How can prognostic data be used to help counsel patients or caregivers and set expectations for outcomes?

Prognostic data is important to share with patients. Patients often ask what will happen to them if they choose to do nothing other than continue to come to clinic and follow their symptoms to direct therapy and/or medical intervention. I think some of the reason for that question is because people are fearful about the word “chemotherapy” and what it means. They may fear the impact not only on themselves, but also the impact on their loved ones. That's what people really care about: “How much are you going to impact my quality of life, and how much are you going to make me depend on my loved ones? Are my kids going to need to leave work to help me? Am I going to lose my independence?” Many patients are fiercely independent and they want to stay that way for as long as possible.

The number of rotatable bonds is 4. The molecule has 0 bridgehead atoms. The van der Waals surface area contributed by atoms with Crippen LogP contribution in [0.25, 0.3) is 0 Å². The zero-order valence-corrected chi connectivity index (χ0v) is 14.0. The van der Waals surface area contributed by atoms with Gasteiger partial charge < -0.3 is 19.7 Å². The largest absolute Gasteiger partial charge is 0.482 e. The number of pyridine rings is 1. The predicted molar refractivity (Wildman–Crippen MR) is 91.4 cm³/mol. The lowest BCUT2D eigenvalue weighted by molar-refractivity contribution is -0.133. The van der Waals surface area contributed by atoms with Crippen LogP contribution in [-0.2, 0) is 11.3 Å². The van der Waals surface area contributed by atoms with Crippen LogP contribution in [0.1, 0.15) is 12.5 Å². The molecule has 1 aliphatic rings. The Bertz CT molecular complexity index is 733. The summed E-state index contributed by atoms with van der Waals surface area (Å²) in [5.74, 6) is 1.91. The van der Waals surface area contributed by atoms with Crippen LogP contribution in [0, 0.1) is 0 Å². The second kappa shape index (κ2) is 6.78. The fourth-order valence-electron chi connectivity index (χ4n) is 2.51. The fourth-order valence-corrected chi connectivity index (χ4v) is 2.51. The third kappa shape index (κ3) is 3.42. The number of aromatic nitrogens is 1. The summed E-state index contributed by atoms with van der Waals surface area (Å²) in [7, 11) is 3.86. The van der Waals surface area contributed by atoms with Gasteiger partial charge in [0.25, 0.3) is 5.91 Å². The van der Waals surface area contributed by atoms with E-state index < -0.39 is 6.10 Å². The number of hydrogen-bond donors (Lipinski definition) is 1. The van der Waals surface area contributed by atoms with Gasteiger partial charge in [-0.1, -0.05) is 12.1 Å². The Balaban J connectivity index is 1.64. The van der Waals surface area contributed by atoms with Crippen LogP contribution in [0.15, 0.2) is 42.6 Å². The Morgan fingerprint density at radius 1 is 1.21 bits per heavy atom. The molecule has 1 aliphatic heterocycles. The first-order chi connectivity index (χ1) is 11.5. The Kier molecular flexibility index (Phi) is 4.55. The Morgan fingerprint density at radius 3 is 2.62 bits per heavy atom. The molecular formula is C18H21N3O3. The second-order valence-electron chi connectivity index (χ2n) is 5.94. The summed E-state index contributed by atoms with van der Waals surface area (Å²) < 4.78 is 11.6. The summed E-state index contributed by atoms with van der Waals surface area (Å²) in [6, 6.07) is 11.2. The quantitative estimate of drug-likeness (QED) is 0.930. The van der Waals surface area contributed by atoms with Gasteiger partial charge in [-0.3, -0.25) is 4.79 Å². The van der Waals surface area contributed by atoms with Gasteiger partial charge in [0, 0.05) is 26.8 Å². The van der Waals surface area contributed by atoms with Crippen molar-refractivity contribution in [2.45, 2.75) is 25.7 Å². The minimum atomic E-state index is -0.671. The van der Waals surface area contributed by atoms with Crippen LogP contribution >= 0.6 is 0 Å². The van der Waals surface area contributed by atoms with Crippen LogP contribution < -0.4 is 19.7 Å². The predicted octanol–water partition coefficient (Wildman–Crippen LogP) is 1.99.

Many of the MDS treatments that are available are well tolerated, and we've given them to patients that are in their 80s and 90s, but often those are also the people who are independent and have a pretty good performance status. For others who are not doing as well, if their disease progresses very quickly and their performance status is rapidly declining, that's a different story. The disease-modifying impact of chemotherapy can be incredibly meaningful to such patients that have had a decline in their performance status that is directly related to their MDS and disease burden. So it’s important to get a good sense of how the patient is doing, and some of that information comes from the patient and also from the person that brought them into the clinic visit.